"So over the years the rules have become, or I should say have stayed much more open than the FIA classes that have been developed."
Regulations are also always evolving as necessary. The most obvious examples include the recent aerodynamics debate that came out of the grey areas pointed out by McKenna's WRC car, and the anti-lag rule grey area's that were revealed at Ojibwe last year.
McKenna's WRC Car is a One-Off
We also can't necessarily look at McKenna's performance in the WRC car and compare it to the performance of, say, Gus Greensmith driving an M-Sport Fiesta in the WRC because the cars are different, and we don't have a sure comparison of which would be faster and by how much.
Thanks to the O4WD regulations in the US, McKenna is able to run a larger 2-liter turbo-four based roughly on the old Ford WRC car's block, but is also required to run a 34mm restrictor on the turbo, as opposed to the 36mm restrictor used in the WRC.
McKenna's car is also unable to use the electronic differentials and paddle shift transmissions of the WRC to fit into the more limited side of the ARA's regulations.
We can speculate, but overall it just becomes difficult to tell how much faster McKenna "should" be than a top RC2 class car.
Osborn thinks it might just even itself out between the two series.
"Your WRC and your Rally 2 cars are upwards of 2-3 seconds per mile difference." he says.
"I think if you took, say, Barry's car, and ran it equal drivers compared to a Rally 2 car we would probably see similar results."
Perhaps with more time and events we'll be able to get a more consistent picture of how the car competes performance-wise with traditional WRC and R5 cars.
Subaru Has Been Dominant For Years
Being the only factory backed team, Subaru was easily able to put together a car capable of outrunning the competition that they had, and while it was a fast, well put-together car, there was no reason for aiming for any FIA standards, or any other standards for that matter, so long as it held together well, and competed at the top of the US rally game.
The closest Subaru came to a true competitive benchmark would be when McKenna brought his S2000 Fiesta to the US, but even then the car was outdated compared to WRC standards, and Subaru was typically able to pull a few minutes ahead by the end of most rallies.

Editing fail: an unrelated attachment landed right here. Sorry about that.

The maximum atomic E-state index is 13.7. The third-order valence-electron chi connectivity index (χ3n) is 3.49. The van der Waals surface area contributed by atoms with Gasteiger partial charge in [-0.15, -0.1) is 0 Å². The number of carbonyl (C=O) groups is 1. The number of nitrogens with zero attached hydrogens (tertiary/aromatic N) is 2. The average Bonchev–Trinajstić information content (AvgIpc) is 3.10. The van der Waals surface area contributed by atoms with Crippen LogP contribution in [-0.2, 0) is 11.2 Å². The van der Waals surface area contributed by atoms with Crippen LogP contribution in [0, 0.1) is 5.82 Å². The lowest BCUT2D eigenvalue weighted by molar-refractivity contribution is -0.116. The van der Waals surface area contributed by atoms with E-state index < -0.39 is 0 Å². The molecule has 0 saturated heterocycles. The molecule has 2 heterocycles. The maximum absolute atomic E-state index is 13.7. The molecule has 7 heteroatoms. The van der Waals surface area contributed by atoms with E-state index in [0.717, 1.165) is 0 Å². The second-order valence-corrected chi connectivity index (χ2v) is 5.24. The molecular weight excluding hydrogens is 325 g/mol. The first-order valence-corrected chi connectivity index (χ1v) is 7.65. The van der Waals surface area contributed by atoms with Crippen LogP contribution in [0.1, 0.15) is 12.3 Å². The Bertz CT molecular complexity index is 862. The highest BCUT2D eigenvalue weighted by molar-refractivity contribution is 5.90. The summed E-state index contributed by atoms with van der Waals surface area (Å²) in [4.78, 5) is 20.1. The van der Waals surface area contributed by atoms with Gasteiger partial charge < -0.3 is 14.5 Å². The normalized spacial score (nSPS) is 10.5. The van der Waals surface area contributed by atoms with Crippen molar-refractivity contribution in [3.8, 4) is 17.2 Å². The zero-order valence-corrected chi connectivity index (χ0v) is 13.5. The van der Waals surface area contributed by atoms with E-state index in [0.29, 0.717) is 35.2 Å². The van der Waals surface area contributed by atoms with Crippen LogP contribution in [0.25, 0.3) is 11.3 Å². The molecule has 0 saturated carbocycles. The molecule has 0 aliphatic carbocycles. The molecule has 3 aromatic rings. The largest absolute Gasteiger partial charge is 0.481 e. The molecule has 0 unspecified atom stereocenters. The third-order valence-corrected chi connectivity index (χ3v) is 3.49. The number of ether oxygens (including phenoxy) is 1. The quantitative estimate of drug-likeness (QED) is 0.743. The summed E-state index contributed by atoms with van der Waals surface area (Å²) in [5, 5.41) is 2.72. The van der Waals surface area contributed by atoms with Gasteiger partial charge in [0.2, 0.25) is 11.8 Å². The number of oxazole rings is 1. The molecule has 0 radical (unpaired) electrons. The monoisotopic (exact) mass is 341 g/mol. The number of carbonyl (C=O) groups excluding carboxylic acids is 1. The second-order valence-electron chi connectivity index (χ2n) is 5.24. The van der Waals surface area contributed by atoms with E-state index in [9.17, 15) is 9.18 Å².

In fact, the first time we've seen a car able to completely run away from Subaru was at 100 Acre Wood when McKenna debuted the WRC Fiesta.
If it hadn't been for a costly puncture, McKenna could have walked away with a decent lead for his first event in the car, and he proved he could take plenty of time out of Block, Semenuk, and Pastrana every stage after suffering the time loss.
You can already see the effects of the new competition on Subaru's approach as they showed up to Southern Ohio Forest Rally with a new aero package in hopes to hold their own. Despite this, Barry was still able to take a two minute win, but in a rally plagued with offs, delays, punctures, and countless other issues, it's not a very straight comparison either.
So why then is it that it seems R5's, WRC cars, and the ever-dominant Subarus are all able to compete so well with each other in the US?
The reality is there's no simple answer, but the closest I can say is that We're currently in what feels like a very transitional time for the sport.
In the US, where the interest in racing is high, and the competition is growing faster and stronger. Because of this, changes are happening to regulations, the driver skill-levels, the interest from drivers overseas, and many other things.
We might just have to sit back and wait out a few more events before we can really say for sure how the competition stacks up across classes, but in the mean time, we can enjoy a liminal period in which the outcome of any given race can be uncertain, and a good underdog story is still possible.